Frank McCourt’s quiet life as a retired schoolteacher was transformed by the thunderous success of his first memoir, Angela’s Ashes (1996), the heart-wrenching yet uplifting story of his beggar-poor childhood in Limerick, Ireland.
The book sold millions of copies worldwide and won the 1997 Pulitzer Prize for biography. In recounting his family’s desperate poverty, McCourt “redeems the pain of his early years with wit and compassion and grace” (New York Times). Wit illuminates McCourt’s subsequent memoirs as well. ‘Tis (1999) and Teacher Man (2005) trace McCourt’s arrival in New York as a penniless young man and his travails and triumphs in high school classrooms. With humor and heart McCourt recounts his twenty-year tenure teaching creative writing at the progressive Stuyvesant High School, after learning classroom survival skills at a tough vocational school. While beguiling defiant students at McKee Technical High School with storytelling and unconventional assignments—including an excuse note from Adam to God—McCourt strove to impart a larger lesson. Writing is less about putting words on paper and more about observing and imagining: “Every moment of your life, you’re writing. Even in your dreams you’re writing.”
In addition to winning the Pulitzer Prize and being made into a major film, Angela’s Ashes was awarded the National Book Critics Circle Award. McCourt lives in Connecticut.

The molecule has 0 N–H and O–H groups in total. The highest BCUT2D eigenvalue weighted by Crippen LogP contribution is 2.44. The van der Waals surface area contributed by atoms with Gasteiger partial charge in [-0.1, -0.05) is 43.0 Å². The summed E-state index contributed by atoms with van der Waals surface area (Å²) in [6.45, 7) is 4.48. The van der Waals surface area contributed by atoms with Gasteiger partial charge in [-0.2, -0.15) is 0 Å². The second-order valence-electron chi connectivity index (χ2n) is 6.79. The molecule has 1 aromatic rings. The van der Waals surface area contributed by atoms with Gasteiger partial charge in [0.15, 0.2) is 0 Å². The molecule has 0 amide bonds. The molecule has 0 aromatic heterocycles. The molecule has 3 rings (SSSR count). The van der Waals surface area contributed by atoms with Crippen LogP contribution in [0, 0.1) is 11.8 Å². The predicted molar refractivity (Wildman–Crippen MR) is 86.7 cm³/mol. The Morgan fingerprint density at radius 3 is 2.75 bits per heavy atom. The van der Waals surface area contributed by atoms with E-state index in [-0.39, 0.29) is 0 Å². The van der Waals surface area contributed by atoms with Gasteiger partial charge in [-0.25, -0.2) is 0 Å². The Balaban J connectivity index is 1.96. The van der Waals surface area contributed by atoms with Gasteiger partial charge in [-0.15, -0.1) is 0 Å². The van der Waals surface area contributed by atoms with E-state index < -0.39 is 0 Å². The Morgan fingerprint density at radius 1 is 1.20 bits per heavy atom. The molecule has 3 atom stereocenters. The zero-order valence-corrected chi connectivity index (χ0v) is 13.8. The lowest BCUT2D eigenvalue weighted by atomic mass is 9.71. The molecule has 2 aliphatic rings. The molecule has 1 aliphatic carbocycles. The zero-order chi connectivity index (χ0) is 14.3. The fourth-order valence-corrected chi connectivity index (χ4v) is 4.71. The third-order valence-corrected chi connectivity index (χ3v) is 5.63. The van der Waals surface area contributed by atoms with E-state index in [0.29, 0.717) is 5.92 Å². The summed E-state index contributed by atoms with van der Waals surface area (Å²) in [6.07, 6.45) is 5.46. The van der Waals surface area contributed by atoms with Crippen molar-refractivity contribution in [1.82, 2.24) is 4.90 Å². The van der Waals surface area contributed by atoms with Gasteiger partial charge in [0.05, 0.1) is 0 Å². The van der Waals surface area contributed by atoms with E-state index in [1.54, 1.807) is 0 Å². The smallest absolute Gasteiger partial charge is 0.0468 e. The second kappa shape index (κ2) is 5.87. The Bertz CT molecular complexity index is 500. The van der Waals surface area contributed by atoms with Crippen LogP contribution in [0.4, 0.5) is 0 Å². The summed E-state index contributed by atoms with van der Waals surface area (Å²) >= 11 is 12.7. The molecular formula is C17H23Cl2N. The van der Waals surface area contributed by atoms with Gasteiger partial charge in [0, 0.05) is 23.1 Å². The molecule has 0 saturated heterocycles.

Excerpt from Teacher Man (2005)
In 1974, my third year at Stuyvesant High School, I am invited to be the new Creative Writing instructor. Roger Goodman says, You can do it.
I know nothing about writing or the teaching of it. Roger says don’t worry. Across this country there are hundreds of teachers and professors teaching writing and most have never published a word.
And look at you, says Bill Ince, Roger’s successor. You’ve had pieces published here and there. I tell him a few pieces in the The Village Voice, Newsday and a defunct magazine in Dublin hardly qualifies me to teach writing. It will be common knowledge soon that in the matter of teaching writing I don’t know my arse from my elbow. But I remember a remark of my mother’s: God help us, but sometimes you have to chance your arm.
I can never bring myself to say I teach creative writing or poetry or literature, especially since I am always learning myself. Instead I say I conduct a course, or I run a class.
I have the usual five classes a day, three “regular” English, two Creative Writing. I have a homeroom of thirty-seven students, with the clerical work that entails. Each term I am given a different Building Assignment: patrolling hallways and stairwells; checking boys’ lavatories for smoking; substituting for absent teachers; watching for drug traffic; discouraging high jinks of any kind; supervising student cafeterias; supervising the school lobby to ensure that everyone, coming or going, has an official pass. Where three thousand bright teenagers are gathered under one roof you can’t be too careful. They are always up to something. It’s their job.
Teacher Man (2005)
Angela’s Ashes (1996)
Simon & Schuster Author Page
Academy of Achievement Interview
New York State Writers Institute